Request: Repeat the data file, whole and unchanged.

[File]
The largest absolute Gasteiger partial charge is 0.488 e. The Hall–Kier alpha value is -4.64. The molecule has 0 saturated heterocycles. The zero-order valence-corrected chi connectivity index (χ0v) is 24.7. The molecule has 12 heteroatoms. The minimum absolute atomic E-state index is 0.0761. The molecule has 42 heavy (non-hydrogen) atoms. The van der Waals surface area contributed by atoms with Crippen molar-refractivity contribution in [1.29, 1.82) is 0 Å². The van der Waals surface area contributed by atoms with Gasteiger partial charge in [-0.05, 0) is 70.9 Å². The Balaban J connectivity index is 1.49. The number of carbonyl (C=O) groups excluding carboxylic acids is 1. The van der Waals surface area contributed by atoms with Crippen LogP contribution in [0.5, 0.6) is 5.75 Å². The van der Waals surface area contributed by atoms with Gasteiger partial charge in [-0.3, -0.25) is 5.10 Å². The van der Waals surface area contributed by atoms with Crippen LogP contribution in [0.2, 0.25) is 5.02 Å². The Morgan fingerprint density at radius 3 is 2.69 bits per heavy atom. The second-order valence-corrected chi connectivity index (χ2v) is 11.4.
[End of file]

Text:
The largest absolute Gasteiger partial charge is 0.488 e. The Hall–Kier alpha value is -4.64. The molecule has 0 saturated heterocycles. The zero-order valence-corrected chi connectivity index (χ0v) is 24.7. The molecule has 12 heteroatoms. The minimum absolute atomic E-state index is 0.0761. The molecule has 42 heavy (non-hydrogen) atoms. The van der Waals surface area contributed by atoms with Crippen molar-refractivity contribution in [1.29, 1.82) is 0 Å². The van der Waals surface area contributed by atoms with Gasteiger partial charge in [-0.05, 0) is 70.9 Å². The Balaban J connectivity index is 1.49. The number of carbonyl (C=O) groups excluding carboxylic acids is 1. The van der Waals surface area contributed by atoms with Crippen LogP contribution in [0.5, 0.6) is 5.75 Å². The van der Waals surface area contributed by atoms with Gasteiger partial charge in [-0.3, -0.25) is 5.10 Å². The van der Waals surface area contributed by atoms with Crippen LogP contribution in [0.2, 0.25) is 5.02 Å². The Morgan fingerprint density at radius 3 is 2.69 bits per heavy atom. The second-order valence-corrected chi connectivity index (χ2v) is 11.4.